More details about the opportunity, commitments, and benefits can also be found in this one pager. Click through to get the details.

Food for the Spirit Hiring Support for Black Farmers in NYS

Food for the Spirit is supporting the formation of a NYS Black Farmer Marketing Co-op. In conjunction with that project, we are excited to announce that we are seeking a Communications and Marketing Consultant to work with us this growing season to build community and collective marketing strategies with Black farmers in the Genesee-Finger Lakes Region located in west-central New York State. The person hired for this position will take the lead on creating a visual campaign that provides fresh insight into the experience of Black farmers in the region and connects those farmers to values aligned consumers and markets.

See the Request for Proposal (RFP) online here and share it across your networks. The deadline to apply is Friday, May 21st.

View the RFP for more details on the position and how to apply.

Barriers for Black Farmers’ Success

Photo Credit: Moss Family Fruits & Veggies, Albion NY

Author: Emilie Miyauchi

Co-ops have a long history of facilitating power for rural farmers in the Southern US and globally, but never took deep root in New York State (NYS). It’s past time, and in this era of isolation and crisis of democracy Food for the Spirit is supporting the formation and development of a Black farmer co-op for New York State.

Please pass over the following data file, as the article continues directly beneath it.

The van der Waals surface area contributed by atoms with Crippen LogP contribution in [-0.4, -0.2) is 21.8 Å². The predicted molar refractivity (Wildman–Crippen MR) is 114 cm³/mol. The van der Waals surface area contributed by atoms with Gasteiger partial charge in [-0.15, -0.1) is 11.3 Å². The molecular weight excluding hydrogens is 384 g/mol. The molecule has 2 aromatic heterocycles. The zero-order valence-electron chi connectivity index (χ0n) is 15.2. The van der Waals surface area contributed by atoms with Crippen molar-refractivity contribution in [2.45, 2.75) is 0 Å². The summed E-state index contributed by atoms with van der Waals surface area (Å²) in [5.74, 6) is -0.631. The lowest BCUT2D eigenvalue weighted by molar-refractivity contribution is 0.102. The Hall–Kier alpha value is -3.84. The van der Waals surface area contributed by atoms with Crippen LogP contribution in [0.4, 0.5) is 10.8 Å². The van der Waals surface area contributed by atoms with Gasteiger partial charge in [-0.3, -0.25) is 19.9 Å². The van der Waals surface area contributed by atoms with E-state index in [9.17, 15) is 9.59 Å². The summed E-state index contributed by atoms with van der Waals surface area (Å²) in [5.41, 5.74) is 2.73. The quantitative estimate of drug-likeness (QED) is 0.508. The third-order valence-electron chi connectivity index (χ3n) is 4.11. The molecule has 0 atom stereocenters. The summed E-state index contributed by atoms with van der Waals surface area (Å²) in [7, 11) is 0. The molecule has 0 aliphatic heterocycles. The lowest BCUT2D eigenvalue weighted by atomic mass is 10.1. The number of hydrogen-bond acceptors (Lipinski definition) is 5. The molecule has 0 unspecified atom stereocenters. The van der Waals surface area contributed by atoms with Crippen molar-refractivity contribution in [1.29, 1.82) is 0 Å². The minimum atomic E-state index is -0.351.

A steering committee composed of NYS Black farmers and stakeholders working to secure food and land sovereignty for BIPOC (Black, Indigenous, People of Color) farmers, met to discuss how a co-op might meaningfully address organizing and infrastructure gaps that have been barriers to Black farmers success.

With only 139 Black farmers of the 57,000 NYS farmers accounted for by the 2017 USDA Census of Agriculture, the steering committee found consensus around the idea of expanding those farmers’ visibility by way of umbrella marketing under a unique brand. 

The next stages of this cooperative project will see through the work of knitting together values, purpose and identity by marketing together. It’s early, but the vision for what can come of this has been brightening the winter.

For more information or to inquire about getting involved, email Rebekah@foodforthespirit.org.